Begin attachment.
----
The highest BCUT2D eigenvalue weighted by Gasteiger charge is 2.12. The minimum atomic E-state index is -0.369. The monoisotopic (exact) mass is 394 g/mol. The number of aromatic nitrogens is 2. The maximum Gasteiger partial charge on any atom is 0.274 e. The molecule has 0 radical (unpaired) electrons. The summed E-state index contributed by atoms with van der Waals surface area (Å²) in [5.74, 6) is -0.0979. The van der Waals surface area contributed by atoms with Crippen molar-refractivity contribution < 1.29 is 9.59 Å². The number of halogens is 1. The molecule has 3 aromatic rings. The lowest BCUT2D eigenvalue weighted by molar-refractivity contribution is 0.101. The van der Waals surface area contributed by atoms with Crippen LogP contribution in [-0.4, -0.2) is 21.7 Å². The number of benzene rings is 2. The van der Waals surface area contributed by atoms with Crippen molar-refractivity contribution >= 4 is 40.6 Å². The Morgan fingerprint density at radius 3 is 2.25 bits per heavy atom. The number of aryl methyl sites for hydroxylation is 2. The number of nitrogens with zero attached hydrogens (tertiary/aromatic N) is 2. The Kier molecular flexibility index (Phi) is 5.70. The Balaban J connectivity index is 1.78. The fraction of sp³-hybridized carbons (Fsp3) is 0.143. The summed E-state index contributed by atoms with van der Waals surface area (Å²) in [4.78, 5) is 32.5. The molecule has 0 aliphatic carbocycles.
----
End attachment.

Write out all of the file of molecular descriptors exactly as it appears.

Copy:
The highest BCUT2D eigenvalue weighted by Gasteiger charge is 2.12. The minimum atomic E-state index is -0.369. The monoisotopic (exact) mass is 394 g/mol. The number of aromatic nitrogens is 2. The maximum Gasteiger partial charge on any atom is 0.274 e. The molecule has 0 radical (unpaired) electrons. The summed E-state index contributed by atoms with van der Waals surface area (Å²) in [5.74, 6) is -0.0979. The van der Waals surface area contributed by atoms with Crippen molar-refractivity contribution < 1.29 is 9.59 Å². The number of halogens is 1. The molecule has 3 aromatic rings. The lowest BCUT2D eigenvalue weighted by molar-refractivity contribution is 0.101. The van der Waals surface area contributed by atoms with Crippen LogP contribution in [-0.4, -0.2) is 21.7 Å². The number of benzene rings is 2. The van der Waals surface area contributed by atoms with Crippen molar-refractivity contribution >= 4 is 40.6 Å². The Morgan fingerprint density at radius 3 is 2.25 bits per heavy atom. The number of aryl methyl sites for hydroxylation is 2. The number of nitrogens with zero attached hydrogens (tertiary/aromatic N) is 2. The Kier molecular flexibility index (Phi) is 5.70. The Balaban J connectivity index is 1.78. The fraction of sp³-hybridized carbons (Fsp3) is 0.143. The summed E-state index contributed by atoms with van der Waals surface area (Å²) in [4.78, 5) is 32.5. The molecule has 0 aliphatic carbocycles.